Anderson Cooper tried to pin down the Trump doctrine in a recent interview with the Republican frontrunner. Cooper questioned Trump on a range of issues from politics, to campaign rally violence, to the use of force and torture. Seeking to understand Trump’s red line for using American military power abroad, Cooper asked, “Have you started thinking about a Trump doctrine?” to which Trump resisted, “There can be no doctrine, everything is different, every situation is different.” Cooper, like Goldberg, attempted to give us a box in which to place the Trump machine. In this case, Trump repelled the urge and in doing so proclaimed a doctrine of non-doctrine. However, we know from his recent interviews with editorial boards of The Washington Post and The New York Times that Trump is a mess of inconsistency on international relations. He routinely changes his thoughts, ideas, and understanding of foreign policy mid-sentence. As a result, we might not expect a clear Trump doctrine, but Trump is at least consistently inconsistent.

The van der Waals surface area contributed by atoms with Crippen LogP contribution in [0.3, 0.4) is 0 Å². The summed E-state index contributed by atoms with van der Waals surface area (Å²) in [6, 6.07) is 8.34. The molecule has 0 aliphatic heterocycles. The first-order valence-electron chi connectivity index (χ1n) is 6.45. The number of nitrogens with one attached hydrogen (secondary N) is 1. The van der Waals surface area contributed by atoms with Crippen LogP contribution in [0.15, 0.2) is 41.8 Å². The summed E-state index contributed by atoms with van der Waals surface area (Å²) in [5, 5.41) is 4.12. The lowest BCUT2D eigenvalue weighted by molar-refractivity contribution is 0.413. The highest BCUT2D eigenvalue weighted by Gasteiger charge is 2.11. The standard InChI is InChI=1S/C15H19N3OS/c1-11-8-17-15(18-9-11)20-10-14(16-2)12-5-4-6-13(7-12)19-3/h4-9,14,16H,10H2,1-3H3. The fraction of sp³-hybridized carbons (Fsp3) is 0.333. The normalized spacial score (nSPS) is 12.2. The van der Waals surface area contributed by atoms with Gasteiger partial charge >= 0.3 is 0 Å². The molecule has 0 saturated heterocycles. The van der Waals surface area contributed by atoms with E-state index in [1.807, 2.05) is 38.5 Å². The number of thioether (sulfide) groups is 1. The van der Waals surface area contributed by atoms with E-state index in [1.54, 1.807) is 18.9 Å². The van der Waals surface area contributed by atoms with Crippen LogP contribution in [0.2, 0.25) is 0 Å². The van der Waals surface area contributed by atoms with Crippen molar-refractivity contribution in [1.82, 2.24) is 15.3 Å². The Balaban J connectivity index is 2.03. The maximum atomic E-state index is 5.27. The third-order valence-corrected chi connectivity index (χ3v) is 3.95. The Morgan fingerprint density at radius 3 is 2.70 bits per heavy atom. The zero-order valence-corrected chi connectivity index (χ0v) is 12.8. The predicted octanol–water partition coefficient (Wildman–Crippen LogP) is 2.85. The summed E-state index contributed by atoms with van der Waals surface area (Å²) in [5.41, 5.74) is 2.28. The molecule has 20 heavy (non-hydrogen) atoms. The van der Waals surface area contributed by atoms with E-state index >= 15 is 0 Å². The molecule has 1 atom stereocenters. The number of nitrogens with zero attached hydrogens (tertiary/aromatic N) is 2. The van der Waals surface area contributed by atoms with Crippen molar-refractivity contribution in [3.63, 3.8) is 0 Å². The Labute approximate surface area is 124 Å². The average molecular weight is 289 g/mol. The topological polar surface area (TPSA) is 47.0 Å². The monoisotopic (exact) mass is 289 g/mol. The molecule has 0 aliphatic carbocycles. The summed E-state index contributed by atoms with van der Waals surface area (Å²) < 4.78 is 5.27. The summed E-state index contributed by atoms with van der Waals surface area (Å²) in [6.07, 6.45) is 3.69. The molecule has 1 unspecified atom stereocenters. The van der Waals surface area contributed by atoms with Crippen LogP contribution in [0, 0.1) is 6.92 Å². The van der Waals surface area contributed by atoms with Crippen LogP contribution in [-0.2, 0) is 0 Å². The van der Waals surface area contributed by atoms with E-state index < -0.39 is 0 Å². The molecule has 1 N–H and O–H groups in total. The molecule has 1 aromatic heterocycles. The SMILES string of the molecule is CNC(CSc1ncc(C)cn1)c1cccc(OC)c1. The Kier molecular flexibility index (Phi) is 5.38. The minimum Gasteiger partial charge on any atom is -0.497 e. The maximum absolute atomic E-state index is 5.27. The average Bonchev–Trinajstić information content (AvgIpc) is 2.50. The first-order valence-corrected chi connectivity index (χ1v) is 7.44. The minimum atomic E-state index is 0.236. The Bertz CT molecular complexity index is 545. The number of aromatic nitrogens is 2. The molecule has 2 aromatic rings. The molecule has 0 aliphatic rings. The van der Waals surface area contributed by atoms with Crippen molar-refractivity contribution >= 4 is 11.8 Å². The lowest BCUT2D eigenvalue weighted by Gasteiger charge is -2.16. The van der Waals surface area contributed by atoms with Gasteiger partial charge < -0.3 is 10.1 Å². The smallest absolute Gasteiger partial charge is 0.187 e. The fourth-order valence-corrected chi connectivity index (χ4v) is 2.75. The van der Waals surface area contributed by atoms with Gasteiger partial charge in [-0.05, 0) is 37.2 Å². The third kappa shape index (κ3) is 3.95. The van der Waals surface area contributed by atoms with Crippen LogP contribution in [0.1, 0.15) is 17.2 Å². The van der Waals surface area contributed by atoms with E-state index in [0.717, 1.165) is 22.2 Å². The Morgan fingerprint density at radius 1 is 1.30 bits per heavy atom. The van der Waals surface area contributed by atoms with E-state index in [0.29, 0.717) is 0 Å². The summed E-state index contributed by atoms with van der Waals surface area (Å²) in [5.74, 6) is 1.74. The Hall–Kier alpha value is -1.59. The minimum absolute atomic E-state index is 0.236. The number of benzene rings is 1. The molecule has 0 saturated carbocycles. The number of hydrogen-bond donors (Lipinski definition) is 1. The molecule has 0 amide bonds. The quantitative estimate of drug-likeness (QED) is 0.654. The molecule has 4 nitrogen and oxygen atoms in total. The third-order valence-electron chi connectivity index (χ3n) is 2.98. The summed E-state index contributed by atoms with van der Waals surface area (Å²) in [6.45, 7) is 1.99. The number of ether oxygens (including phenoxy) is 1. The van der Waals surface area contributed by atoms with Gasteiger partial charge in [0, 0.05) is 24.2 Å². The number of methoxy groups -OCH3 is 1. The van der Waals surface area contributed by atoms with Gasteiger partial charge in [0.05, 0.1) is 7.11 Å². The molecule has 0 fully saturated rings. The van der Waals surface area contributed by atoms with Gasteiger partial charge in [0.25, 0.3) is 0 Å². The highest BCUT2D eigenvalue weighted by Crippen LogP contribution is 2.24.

Trump’s pattern of inconsistency and resistance to a specific way of thinking is similar to Obama’s contradictory optimism and hope amid a world wrecked by terror and hatred. Trump and Obama are unwilling to accept one thesis of action — each, in his own way, craves flexibility and resist the limits of rigid thinking.
So what should we make of presidential doctrinism (or lack thereof)? In theory, presidential doctrines seize the moral high ground and provide clarity in foreign policy. In practice, they oversimplify foreign policy and truncate complex solutions to complicated security challenges — they drive binary thinking, hubris, and cognitive dissonance.
Binary thinking in foreign policy occurs when we believe that we can accurately describe and predict world events (and our response to such events) through enduring doctrines or models. These dogmas aim to provide lasting solutions to complex security challenges — however, they often yield static responses to a dynamic world. Human nature intervenes, circumstances change, power shifts, and interests evolve. Doctrines may satisfy our need for consistency through an “intangible and easily quotable combination of vision and signature style,” but they threaten the efficacy of our actions around the world.
Whether it was President Harry Truman’s attempt to “support free peoples who are resisting attempted subjugation by armed minorities or by outside pressures,” or President George W. Bush’s mantra that “we will make no distinction between the terrorists who committed these acts and those who harbor them” — doctrines often oversimplify the complexity of human interaction and the fluidity of foreign affairs. In both of these cases, the United States rapidly expanded its engagement abroad while failing to anticipate the unintended consequences of interventionism.